Orquesta El Macabeo is an anomaly in the dwindling salsa scene in Puerto Rico. The group’s lack of pre-existing requirements—formal musical training, paying dues for years in traditional salsa orchestras, and a strict adherence to the 3-2 or 2-3 clave—puts it at odds with the traditional orchestras dominating the island’s festival circuit. For the older generation of Puerto Rican salsa musicians and fans who revere artists like Héctor Lavoe, Richie Ray and Bobby Cruz, El Gran Combo and, to a certain extent, Marc Anthony, Orquesta El Macabeo’s music is an affront to “good taste.” The band has weathered every slight under the sun: It’s not music for the bailador and the singer goes off key. The group can’t keep time, is too brazen, and is most definitely not salsa. Throughout its eight years of existence, its critics’ complaints can be summed up in three words: “How dare they!”
If any of these critiques sound familiar, it’s because they’ve been used throughout music history to discredit those who break with the paradigm and flourish against all odds. With every performance and new record, Orquesta El Macabeo topples the rigid standards that hinder Puerto Rico’s salsa scene. The group’s wild success has taken them on tour across Europe, and its records have made it into shops as far away as Japan. Since the release of its first album, Salsa Macabra, band members have acknowledged that they are, in every sense, punk rockers who play salsa. Most of the 11-piece orchestra’s musicians come from punk and ska bands—with José Ibáñez, the band’s bassist, owning a small punk label, Discos de Hoy. Some of them are into hip-hop; others do theatre and teach. Some have formal musical training, but none of them really care if you think their music is salsa or not. “I like that we created our own sound,” Ibañez says. “For better or for worse, it sounds like us, it has its own identity and that’s pretty cool. I think that’s worth more than playing something that sounds like something else.”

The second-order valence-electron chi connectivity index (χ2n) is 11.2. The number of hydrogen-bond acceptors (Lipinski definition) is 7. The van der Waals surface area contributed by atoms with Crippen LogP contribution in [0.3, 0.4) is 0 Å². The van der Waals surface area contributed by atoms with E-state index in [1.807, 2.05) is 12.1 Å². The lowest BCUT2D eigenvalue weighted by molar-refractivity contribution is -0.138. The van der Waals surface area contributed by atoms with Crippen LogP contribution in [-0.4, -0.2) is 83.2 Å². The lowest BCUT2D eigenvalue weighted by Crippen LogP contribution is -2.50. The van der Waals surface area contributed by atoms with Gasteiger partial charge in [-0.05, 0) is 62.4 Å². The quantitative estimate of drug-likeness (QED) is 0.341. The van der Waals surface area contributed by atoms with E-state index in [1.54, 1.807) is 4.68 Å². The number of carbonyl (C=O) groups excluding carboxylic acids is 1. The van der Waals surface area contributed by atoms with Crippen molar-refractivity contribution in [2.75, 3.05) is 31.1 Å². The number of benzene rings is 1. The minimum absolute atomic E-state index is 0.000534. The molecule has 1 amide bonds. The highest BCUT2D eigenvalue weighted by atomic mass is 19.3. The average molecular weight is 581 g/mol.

“I play with both sides, the supposed salseros and people like us who aren’t salseros,” says Manuel Berríos, the band’s kettledrum player. “The truth is, most of those guys are playing covers, so the creativity goes elsewhere. People can’t stand the fact that we created a genre. It’s not salsa—we’re rockers playing salsa. They’re pissed, because they see us playing gigs everywhere. We have four records, we play the Medalla [Puerto Rico’s local beer] parties, we’re traveling…My friends from the other side ask me: ‘Why are you playing with these people?’ And I tell them, ‘Why wouldn’t I be? They have an original sound and you sound like a covers band.’ That’s the difference, and that’s why I admire El Macabeo. They have a concept, and they’re well organized.”
We’re sitting in a cramped corner in El Macabeo’s practice space in Trujillo Alto, a town on the periphery of San Juan, the island’s capital. On a rainy Monday night, just before rehearsal, the band—comprised of Julio Ortíz, Héctor Lind, Yussef Soto, Luis de la Rosa, Javier Santiago, Aníbal Vidal, Manuel Berrios, Enrique Chávez, Horacio Alcaráz, Gabriel Beauchamp and Ibáñez—sat down (and in some cases, entered and left the room) to talk about their new record, La Maldición del Timbal. It’s their fourth album —fifth if you count Eutanasia, an EP of salsa versions of Spanish punk classics—and the one that best demonstrates the group’s sonic and lyrical maturity. That’s because the band has aged together, collectively navigating personal and political crises along the way. This is one group’s most endearing qualities—you can’t talk about their present without talking about their past, and you can’t separate their lives from their art. La Maldición del Timbal is the latest and fiercest installment in the saga of the big, punk family that is Orquesta El Macabeo. There is no compartmentalizing, no posturing, just painful honesty, delivered via sarcastic comedy and cynical lyrics.